Raptor Red was just such a pleasure to read, one I'm very glad I bought. If anything, I'm disappointed it's not as freely available as I'd like it to be - where's the eBook, Rob?
Oct ~ unfinished
A book I'd picked up for cheap years ago, I dug this out and read it while waiting for files to convert or videos to record. This is a compilation of newspaper comic strips, both for Thunderbirds and the tie-in Lady Penelope stories, and boy howdy is it a newspaper comic - you get a few panels of minor story progression and then a very forced cliffhanger, usually resolved inconsequentially in the next strip. It's total fluff, but it's an amusing little novelty. The artwork is really superb, boasting great painted illustrations for each and every panel - far more effort than you'd expect for a little tie-in comic.
It's particularly neat seeing the Thunderbirds characters in such dynamic compositions, though it is a little unsettling to see them with realistic proportions - I don't know if I wanted to see Parker's silly bobble head placed upon a body with an actual physique! Not to mention having them express beyond what the ionettes were capable of - yikes! I never wanted to see a puppet pull an "o" face.
The comics are lightweight nonsense, but their production and this reprinting feels very professional. It also includes other odds and ends from the original printing, including silly columns where Lady Penelope finds answers for reader's questions, such as "is Clint Eastwood a real cowboy?" She proceeds to use her super spy skills to spy on these celebrities, interrupting them during meetings and other invasions of privacy. The prude in me says it's a little skeezy, but it's also dumb and cute and an amusing way of padding out the one celebrity factoid the editors could share.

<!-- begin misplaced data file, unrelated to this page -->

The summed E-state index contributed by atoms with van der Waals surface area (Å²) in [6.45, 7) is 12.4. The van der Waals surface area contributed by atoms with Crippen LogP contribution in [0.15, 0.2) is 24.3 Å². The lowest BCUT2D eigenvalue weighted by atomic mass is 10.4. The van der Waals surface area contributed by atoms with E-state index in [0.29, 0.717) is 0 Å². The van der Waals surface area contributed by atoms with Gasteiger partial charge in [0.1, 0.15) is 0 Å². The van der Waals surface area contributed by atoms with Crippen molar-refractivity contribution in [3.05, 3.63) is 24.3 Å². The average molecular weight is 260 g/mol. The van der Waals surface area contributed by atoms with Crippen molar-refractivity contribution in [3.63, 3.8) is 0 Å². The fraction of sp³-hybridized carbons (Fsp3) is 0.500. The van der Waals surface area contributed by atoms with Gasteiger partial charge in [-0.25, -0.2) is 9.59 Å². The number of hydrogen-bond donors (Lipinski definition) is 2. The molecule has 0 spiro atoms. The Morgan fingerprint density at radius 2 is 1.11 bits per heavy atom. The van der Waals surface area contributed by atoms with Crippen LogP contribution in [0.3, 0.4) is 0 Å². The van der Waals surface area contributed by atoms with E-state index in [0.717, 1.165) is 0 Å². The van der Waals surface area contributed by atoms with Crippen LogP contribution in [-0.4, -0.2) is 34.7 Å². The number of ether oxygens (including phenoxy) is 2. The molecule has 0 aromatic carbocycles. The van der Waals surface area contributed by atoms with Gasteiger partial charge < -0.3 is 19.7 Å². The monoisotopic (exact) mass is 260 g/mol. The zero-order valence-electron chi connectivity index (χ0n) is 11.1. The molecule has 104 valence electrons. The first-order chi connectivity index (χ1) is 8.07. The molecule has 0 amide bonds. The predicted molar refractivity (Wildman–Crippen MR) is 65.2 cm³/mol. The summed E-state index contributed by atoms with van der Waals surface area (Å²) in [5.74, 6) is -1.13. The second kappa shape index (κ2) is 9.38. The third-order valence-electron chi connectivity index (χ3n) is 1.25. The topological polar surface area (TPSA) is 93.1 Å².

It's a high-quality book, though it's most certainly not amazing reading. I only read the Lady Penelope stories and the first Thunderbirds tale, and when I'm done I'll probably pass it on to somebody else.
Arthur: The Seeing Stone
| by Kevin Crossley-Holland|
A medieval tale told through a boy's diary entries: a farmland named Arthur wishes to be a knight but his father has other ambitions for him, though a magic jewel from Merli grants him visions that suggest there's more to him than meets the eye: namely, that he's the son of King Arthur!
It's a cute read, and the diary format helps the reader explore the world more than traditional prose would. Vignettes of simple day-to-day events, along with not-so-common ones, and it makes for a leisurely little read. If you're after swashbuckling action, though, there's none of that to be found. The book does end on Arthur moving on to grander things, but the book is essentially the setup to a bigger adventure. As it is, it's a neat little curiosity.
Conan The Buccaneer
| by L. Sprague de Camp & Lin Carter|
What was this one? Conan has a group of pirates at his command, and a princess is brought to them to be protected as her kingdom is being taken over by some evil mofo who wants to marry her, so swashbuckling ensues.
It's a fair enough old-timey adventure, though not exactly ripe with imaginative or exciting sequences. There is a giant stone frog beast that chases them over a cliff, and a savage tribe of warrior women who rule over an island, but it all felt very pulp-stock with little imagination to it.
The book actually begins with a foreword from the author saying something along the lines of "other authors believe literature should be about unique experiences, like the story of a gay man living in the deep south, or a black man joining white society or bold subjects... but I just wanna write about old-fashioned fantasy." And they proceed to explain that their type of fantasy is big babes and big muscles and rife with political incorrectness.